These reforms reached their culmination in the founding of the "General Directory", at Berlin, and of the Boards of War and Finance in the provinces in 1721. The result was that the entire official life of Prussia became bureaucratic, and financial considerations had the preponderating influence in the internal administration of the country, as is still strikingly noticeable. Those departments of national administration that yielded little revenue, or were apt to cost more than they could be counted upon to yield, were for the present neglected, or in part still left under the control of the Estates, in those cases where the Estates had acquired the supervision of them; such were, above all, the administration of law, ecclesiastical affairs, and the schools. On the other hand great attention was given to improving economic conditions, and gradually all the measures were used in Prussia that the genius of a Colbert had planned during the reign of Louis XIV to raise France to the place of the first power in the world. Accordingly the population was increased by encouraging the immigration of the Dutch, Huguenots, and finally of the Protestants, who were driven out of Salzburg. Much also was done to improve the soil and the breeding of cattle. In agreement with the prevailing principles of economics, i.e. as much money as possible should be brought into the country, but that its export should be prevented, manufacture and commerce were to be stimulated in every possible way. The Great Elector even established a navy and also founded colonies on the African Gold Coast; in 1717 Frederick William I sold the colonies. Many excellent officials were drawn from other countries to aid in the administration. However, the ruling prince was the centre of the Government. The result of this was that, as early as the latter years of the reign of the Elector, the principal boards of administration and the ministers presiding over them sank more and more into mere tools for carrying out the will of the ruling prince, and decisions were made, not in the boards, but in the cabinet of the prince. This method of administration became completely systematized in the reign of Frederick William I; consequently it is customary to speak of the cabinet government of Prussia. This form of administration was maintained until 1806.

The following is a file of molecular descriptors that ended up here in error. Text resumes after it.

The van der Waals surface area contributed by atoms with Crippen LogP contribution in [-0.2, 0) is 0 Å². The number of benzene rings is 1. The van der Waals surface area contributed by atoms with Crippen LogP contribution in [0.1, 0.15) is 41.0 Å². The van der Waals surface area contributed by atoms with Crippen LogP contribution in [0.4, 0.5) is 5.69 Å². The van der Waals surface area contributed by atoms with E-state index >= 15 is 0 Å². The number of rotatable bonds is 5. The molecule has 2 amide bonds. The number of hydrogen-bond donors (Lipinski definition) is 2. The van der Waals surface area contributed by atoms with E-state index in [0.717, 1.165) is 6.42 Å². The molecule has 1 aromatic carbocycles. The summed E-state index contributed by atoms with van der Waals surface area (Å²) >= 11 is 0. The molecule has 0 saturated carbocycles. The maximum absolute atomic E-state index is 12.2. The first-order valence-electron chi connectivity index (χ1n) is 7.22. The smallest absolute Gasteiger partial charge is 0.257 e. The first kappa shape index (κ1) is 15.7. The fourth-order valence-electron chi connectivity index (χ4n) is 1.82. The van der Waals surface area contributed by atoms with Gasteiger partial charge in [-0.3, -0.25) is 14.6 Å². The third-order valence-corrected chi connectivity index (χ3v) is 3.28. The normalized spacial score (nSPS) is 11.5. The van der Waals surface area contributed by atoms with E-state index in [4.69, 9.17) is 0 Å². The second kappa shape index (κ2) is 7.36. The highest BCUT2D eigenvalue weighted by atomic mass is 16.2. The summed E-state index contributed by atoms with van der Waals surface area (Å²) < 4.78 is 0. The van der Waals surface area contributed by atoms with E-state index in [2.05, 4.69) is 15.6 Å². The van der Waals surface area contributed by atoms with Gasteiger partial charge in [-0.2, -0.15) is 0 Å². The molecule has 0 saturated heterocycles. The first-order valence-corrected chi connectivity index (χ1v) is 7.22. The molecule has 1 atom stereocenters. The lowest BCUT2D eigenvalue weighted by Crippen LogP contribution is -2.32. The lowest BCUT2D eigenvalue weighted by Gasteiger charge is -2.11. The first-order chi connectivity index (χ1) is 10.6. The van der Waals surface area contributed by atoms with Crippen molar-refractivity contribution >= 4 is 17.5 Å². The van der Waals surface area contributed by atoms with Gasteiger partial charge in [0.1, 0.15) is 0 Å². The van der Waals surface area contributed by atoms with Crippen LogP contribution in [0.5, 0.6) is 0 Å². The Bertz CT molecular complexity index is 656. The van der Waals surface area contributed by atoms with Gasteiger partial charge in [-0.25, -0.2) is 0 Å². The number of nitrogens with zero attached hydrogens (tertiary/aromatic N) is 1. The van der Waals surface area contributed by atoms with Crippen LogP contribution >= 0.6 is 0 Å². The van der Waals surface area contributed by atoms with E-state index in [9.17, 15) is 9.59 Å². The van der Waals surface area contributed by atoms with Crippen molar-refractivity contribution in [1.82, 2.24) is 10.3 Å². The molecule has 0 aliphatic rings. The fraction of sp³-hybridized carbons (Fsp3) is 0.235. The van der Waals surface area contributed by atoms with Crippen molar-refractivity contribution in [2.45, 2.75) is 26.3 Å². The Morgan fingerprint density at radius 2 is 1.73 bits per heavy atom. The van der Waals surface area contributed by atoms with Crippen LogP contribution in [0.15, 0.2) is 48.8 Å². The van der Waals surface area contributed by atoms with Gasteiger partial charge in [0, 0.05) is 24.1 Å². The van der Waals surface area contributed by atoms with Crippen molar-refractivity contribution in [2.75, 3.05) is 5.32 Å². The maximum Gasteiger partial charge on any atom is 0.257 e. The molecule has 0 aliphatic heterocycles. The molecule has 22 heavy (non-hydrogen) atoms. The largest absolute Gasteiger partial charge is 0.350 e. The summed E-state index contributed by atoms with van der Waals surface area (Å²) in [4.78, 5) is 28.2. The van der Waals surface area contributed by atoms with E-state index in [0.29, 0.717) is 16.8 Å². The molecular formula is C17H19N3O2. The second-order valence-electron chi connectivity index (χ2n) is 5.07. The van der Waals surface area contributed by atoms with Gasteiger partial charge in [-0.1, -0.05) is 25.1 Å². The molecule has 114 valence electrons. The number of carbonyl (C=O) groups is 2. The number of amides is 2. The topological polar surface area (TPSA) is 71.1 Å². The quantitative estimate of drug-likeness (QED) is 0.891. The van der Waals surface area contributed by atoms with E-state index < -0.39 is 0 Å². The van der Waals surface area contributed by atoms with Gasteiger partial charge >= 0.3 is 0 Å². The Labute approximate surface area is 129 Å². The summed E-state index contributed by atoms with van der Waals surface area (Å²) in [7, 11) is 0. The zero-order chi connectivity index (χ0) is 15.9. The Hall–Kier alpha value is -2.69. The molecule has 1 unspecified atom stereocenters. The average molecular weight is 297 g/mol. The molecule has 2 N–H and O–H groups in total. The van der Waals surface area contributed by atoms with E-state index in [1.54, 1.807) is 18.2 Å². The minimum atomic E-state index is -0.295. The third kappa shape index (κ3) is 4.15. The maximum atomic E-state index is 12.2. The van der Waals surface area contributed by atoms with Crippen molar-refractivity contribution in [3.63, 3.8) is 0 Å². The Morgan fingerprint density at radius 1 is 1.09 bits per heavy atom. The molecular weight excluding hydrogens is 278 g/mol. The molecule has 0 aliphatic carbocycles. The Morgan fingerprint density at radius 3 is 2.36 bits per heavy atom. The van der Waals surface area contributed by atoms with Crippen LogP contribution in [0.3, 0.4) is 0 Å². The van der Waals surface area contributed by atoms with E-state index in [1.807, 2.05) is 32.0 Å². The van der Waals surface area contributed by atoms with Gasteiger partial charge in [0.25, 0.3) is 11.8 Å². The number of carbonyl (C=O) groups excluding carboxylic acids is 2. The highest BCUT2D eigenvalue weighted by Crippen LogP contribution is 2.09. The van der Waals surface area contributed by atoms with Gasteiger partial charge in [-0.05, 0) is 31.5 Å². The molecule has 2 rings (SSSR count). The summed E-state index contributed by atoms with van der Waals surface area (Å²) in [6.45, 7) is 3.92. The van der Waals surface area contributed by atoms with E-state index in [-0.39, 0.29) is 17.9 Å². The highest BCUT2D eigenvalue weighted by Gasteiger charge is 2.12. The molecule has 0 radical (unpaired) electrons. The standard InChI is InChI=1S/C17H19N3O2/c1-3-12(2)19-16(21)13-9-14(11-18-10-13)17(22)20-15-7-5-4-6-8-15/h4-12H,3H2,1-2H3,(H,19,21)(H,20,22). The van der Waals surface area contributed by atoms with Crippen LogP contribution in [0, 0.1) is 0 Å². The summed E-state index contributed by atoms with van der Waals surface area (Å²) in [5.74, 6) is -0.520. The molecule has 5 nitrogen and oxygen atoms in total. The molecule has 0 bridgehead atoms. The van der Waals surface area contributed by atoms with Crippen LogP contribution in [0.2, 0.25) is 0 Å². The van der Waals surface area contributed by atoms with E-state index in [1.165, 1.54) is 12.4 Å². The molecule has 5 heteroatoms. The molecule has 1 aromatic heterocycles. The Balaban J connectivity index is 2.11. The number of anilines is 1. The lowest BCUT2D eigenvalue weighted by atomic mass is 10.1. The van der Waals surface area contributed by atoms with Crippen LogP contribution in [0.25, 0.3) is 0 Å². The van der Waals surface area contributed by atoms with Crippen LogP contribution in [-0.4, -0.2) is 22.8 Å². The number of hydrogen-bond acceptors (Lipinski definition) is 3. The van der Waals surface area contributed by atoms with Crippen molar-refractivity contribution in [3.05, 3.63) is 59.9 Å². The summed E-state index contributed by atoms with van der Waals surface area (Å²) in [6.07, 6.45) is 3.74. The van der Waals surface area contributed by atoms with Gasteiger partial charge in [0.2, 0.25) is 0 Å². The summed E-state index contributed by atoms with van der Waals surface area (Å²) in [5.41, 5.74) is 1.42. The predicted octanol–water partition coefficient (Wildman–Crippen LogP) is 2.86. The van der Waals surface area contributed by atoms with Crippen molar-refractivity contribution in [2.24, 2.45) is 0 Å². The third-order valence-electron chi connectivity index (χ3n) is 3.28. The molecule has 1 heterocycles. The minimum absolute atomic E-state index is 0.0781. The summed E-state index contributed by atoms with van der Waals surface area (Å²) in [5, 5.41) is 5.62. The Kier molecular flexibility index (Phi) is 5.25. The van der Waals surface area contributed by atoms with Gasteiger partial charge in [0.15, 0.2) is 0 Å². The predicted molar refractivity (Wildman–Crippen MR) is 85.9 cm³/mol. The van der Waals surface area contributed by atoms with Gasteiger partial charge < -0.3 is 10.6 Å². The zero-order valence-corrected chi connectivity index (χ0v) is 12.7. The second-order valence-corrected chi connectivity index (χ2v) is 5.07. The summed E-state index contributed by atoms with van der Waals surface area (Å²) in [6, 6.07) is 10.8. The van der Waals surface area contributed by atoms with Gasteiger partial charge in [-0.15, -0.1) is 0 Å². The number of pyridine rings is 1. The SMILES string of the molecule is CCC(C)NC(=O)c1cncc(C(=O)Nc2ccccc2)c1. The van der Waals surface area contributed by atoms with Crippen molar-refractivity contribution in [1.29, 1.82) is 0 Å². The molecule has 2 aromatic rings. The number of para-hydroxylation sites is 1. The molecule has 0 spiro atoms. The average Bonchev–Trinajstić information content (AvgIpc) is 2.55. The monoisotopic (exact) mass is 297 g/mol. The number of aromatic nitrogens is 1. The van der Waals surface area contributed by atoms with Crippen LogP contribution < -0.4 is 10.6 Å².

The success of the organizing energy of the ruling princes was so evident that even before the end of the seventeenth century Leibniz said: "This country is a kingdom in all but name." The lacking name of kingdom was given to the country when Frederick I (1688-1713), the son of the Great Elector, crowned himself on 18 January, 1701, at Königsberg, with the title "King in Prussia", meaning of the former duchy. As long as the development of the internal strength of the country was backward there was little chance of gaining any important additions of territory, even though the great wars of the period made such efforts very tempting. The Great Elector was a man of uncontrolled and passionate character, and of much military ambition ; it was very hard for him to let others reap where he had sown, for he had taken part in nearly all the wars of his era. Frederick William I also was alive to his country's glory, but was more inclined to prepare for war than to carry it on; in many respects his character recalls that of the later William I. In this period the chief object of the foreign policy of the Hohenzollerns was to increase their possessions along the Baltic. Above all they desired to own Pomerania, which Sweden retained. By the Treaty of Westphalia the Great Elector received only Further Pomerania (Hinterpommern), which was of little value. He gained nothing from the first Northern War (1655-60) in which he took part; his victory over the Swedes in the battle of Fehrbellin (1675) proved fruitless. His grandson finally acquired Stettin and the mouth of the Oder in 1720, and Hither Pomerania (Vorpommern) did not become apart of Prussia until 1815. The Great Elector was more fortunate in obtaining the release of the Duchy of Prussia from the feudal suzerainty of Poland (1658), and was also able to increase its area by the addition of Ermland. He further desired to acquire Silesia. In these years the chief battlefield of Europe was the western part of the Continent. This was unfavourable for the schemes of the Hohenzollerns, for at that time they had no definite policy of territorial extension in western Europe, and consequently no interests of any importance there.